Djamila Bouhired is an Algerian woman known for her activism, which she began as a student during the Algerian Independence Movement in the 1950s. Bouhired was captured during protests by French colonial authorities and tortured before being released. Algeria gained independence from France in 1962.
archives of Assafir Newspaper / Via jadaliyya.com

Djamila Bouhired is an Algerian woman known for her activism, which she began as a student during the Algerian Independence Movement in the 1950s. Bouhired was captured during protests by French colonial authorities and tortured before being released. Algeria gained independence from France in 1962.

7. The Musician

Umm Kulthum, the "Star of the East," was an Egyptian singer and actress who remains one of the most lauded and famous Arabic performers. She was known for her spontaneity and improvisation, making each performance a unique experience.
By Unknown, Public domain, via Wikimedia Commons / Via commons.wikimedia.org

Umm Kulthum, the "Star of the East," was an Egyptian singer and actress who remains one of the most lauded and famous Arabic performers. She was known for her spontaneity and improvisation, making each performance a unique experience.

8. The Scholar

Laleh Bakhtiar is a contemporary American scholar and writer, most well known for her translations of the Qur'an, as The Sublime Quran, and other Islamic religious texts. She challenged tradition with her translations, and received both praise and criticism for her work.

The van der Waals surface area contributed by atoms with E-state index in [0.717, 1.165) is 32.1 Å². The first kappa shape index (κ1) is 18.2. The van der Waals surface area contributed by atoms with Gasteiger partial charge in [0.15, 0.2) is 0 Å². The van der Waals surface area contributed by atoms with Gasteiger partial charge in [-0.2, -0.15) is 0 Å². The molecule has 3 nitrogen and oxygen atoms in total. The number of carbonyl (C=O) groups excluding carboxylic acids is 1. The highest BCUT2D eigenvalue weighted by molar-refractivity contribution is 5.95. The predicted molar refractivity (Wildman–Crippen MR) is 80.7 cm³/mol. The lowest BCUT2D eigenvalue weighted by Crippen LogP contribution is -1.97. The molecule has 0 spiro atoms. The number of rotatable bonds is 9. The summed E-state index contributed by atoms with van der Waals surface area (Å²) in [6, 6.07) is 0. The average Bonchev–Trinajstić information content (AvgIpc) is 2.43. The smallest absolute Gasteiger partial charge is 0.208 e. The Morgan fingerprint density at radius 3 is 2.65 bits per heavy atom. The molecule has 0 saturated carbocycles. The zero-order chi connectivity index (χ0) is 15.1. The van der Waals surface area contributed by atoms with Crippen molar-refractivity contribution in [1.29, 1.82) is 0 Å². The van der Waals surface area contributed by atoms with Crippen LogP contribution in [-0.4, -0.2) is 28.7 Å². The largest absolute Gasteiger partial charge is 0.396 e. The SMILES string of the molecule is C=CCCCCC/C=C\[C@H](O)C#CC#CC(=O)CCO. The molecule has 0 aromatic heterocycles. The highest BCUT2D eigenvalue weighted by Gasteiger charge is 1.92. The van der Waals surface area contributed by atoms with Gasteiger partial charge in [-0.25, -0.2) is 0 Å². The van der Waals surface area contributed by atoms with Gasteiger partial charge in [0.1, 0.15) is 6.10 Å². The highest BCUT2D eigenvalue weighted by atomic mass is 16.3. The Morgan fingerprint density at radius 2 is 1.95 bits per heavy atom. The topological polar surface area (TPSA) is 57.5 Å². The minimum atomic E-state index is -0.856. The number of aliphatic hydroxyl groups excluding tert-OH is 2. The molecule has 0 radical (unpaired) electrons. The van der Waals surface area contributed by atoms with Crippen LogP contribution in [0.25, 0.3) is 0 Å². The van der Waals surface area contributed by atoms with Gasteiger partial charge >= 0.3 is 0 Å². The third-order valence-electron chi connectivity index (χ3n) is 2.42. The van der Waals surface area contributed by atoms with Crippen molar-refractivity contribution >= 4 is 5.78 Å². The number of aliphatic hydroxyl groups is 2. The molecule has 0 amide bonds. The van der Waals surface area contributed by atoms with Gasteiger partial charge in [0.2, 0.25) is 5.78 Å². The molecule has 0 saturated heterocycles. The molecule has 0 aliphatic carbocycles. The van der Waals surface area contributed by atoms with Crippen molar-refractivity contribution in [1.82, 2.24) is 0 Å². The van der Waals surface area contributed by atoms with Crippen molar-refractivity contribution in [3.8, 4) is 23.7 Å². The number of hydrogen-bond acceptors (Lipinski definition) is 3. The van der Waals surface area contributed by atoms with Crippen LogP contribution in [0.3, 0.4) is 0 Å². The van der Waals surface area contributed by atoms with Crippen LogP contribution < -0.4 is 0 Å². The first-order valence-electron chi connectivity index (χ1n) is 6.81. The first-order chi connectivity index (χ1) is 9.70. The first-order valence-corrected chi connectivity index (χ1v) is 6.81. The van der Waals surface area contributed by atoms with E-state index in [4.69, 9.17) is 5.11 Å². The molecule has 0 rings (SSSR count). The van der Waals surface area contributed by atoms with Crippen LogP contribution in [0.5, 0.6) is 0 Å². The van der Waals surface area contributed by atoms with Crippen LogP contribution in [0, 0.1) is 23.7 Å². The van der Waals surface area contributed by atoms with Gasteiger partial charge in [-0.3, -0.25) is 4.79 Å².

The Muslim Times / Via themuslimtimes.org

Laleh Bakhtiar is a contemporary American scholar and writer, most well known for her translations of the Qur'an, as The Sublime Quran, and other Islamic religious texts. She challenged tradition with her translations, and received both praise and criticism for her work.

9. The Feminist

Nawal El-Saadawi is a renaissance woman. Shortly after becoming a doctor in 1950s Egypt, she realized the link between culture and health, particularly as it affected women. She became an outspoken feminist, writing and speaking about women's health and Islam. During this time, she continued to write novels, plays, and short stories to much acclaim.
By Boberger (Own work) [CC BY 3.0 (creativecommons.org], via Wikimedia Commons / Via commons.wikimedia.org

Nawal El-Saadawi is a renaissance woman. Shortly after becoming a doctor in 1950s Egypt, she realized the link between culture and health, particularly as it affected women. She became an outspoken feminist, writing and speaking about women's health and Islam. During this time, she continued to write novels, plays, and short stories to much acclaim.

10. The Rebel

Marjoun is an Arab American teenage girl. Like all of us, she lives in a place and time where multiple sources tell her who she should be: her family, her high school peers, the media. Marjoun embarks on a brave journey to discover who she truly is. You haven't heard about her yet, because we need help to give her a voice. Click here to learn more about Marjoun and how you can help.
Tzenko Stoyanov, courtesy of Marjoun LLC

Marjoun is an Arab American teenage girl. Like all of us, she lives in a place and time where multiple sources tell her who she should be: her family, her high school peers, the media. Marjoun embarks on a brave journey to discover who she truly is.

You haven't heard about her yet, because we need help to give her a voice. Click here to learn more about Marjoun and how you can help.